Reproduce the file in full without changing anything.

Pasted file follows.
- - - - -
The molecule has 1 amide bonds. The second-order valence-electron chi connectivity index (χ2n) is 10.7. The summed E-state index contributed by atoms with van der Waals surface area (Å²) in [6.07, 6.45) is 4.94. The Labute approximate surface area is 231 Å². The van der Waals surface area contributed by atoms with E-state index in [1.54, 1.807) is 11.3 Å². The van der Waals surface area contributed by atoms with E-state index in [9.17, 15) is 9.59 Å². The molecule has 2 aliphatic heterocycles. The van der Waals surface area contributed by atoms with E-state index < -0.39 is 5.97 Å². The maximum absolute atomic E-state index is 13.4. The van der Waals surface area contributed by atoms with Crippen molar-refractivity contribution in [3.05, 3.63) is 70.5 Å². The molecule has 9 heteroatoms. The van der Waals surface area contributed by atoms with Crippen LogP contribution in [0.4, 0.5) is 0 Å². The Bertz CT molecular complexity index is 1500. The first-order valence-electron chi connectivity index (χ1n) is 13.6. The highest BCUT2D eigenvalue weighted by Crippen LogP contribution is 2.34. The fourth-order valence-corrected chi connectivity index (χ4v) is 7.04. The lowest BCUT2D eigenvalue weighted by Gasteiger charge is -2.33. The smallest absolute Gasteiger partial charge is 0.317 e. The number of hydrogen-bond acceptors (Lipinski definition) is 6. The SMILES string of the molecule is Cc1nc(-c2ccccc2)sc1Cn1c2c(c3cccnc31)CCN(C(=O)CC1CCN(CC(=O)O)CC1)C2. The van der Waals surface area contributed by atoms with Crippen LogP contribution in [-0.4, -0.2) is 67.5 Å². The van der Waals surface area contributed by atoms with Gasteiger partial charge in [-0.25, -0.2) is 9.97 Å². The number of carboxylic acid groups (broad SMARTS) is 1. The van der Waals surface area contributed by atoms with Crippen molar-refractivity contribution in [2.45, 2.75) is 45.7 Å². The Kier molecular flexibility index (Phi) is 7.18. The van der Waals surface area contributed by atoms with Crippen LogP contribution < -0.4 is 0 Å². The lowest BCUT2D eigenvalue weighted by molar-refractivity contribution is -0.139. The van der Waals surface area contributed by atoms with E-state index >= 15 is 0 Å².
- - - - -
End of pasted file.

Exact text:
The molecule has 1 amide bonds. The second-order valence-electron chi connectivity index (χ2n) is 10.7. The summed E-state index contributed by atoms with van der Waals surface area (Å²) in [6.07, 6.45) is 4.94. The Labute approximate surface area is 231 Å². The van der Waals surface area contributed by atoms with E-state index in [1.54, 1.807) is 11.3 Å². The van der Waals surface area contributed by atoms with E-state index in [9.17, 15) is 9.59 Å². The molecule has 2 aliphatic heterocycles. The van der Waals surface area contributed by atoms with E-state index < -0.39 is 5.97 Å². The maximum absolute atomic E-state index is 13.4. The van der Waals surface area contributed by atoms with Crippen molar-refractivity contribution in [3.05, 3.63) is 70.5 Å². The molecule has 9 heteroatoms. The van der Waals surface area contributed by atoms with Crippen LogP contribution in [0.4, 0.5) is 0 Å². The Bertz CT molecular complexity index is 1500. The first-order valence-electron chi connectivity index (χ1n) is 13.6. The highest BCUT2D eigenvalue weighted by Crippen LogP contribution is 2.34. The fourth-order valence-corrected chi connectivity index (χ4v) is 7.04. The lowest BCUT2D eigenvalue weighted by Gasteiger charge is -2.33. The smallest absolute Gasteiger partial charge is 0.317 e. The number of hydrogen-bond acceptors (Lipinski definition) is 6. The SMILES string of the molecule is Cc1nc(-c2ccccc2)sc1Cn1c2c(c3cccnc31)CCN(C(=O)CC1CCN(CC(=O)O)CC1)C2. The van der Waals surface area contributed by atoms with Crippen LogP contribution in [-0.4, -0.2) is 67.5 Å². The van der Waals surface area contributed by atoms with Gasteiger partial charge in [-0.25, -0.2) is 9.97 Å². The number of carboxylic acid groups (broad SMARTS) is 1. The van der Waals surface area contributed by atoms with Crippen molar-refractivity contribution in [2.45, 2.75) is 45.7 Å². The Kier molecular flexibility index (Phi) is 7.18. The van der Waals surface area contributed by atoms with Crippen LogP contribution < -0.4 is 0 Å². The lowest BCUT2D eigenvalue weighted by molar-refractivity contribution is -0.139. The van der Waals surface area contributed by atoms with E-state index >= 15 is 0 Å².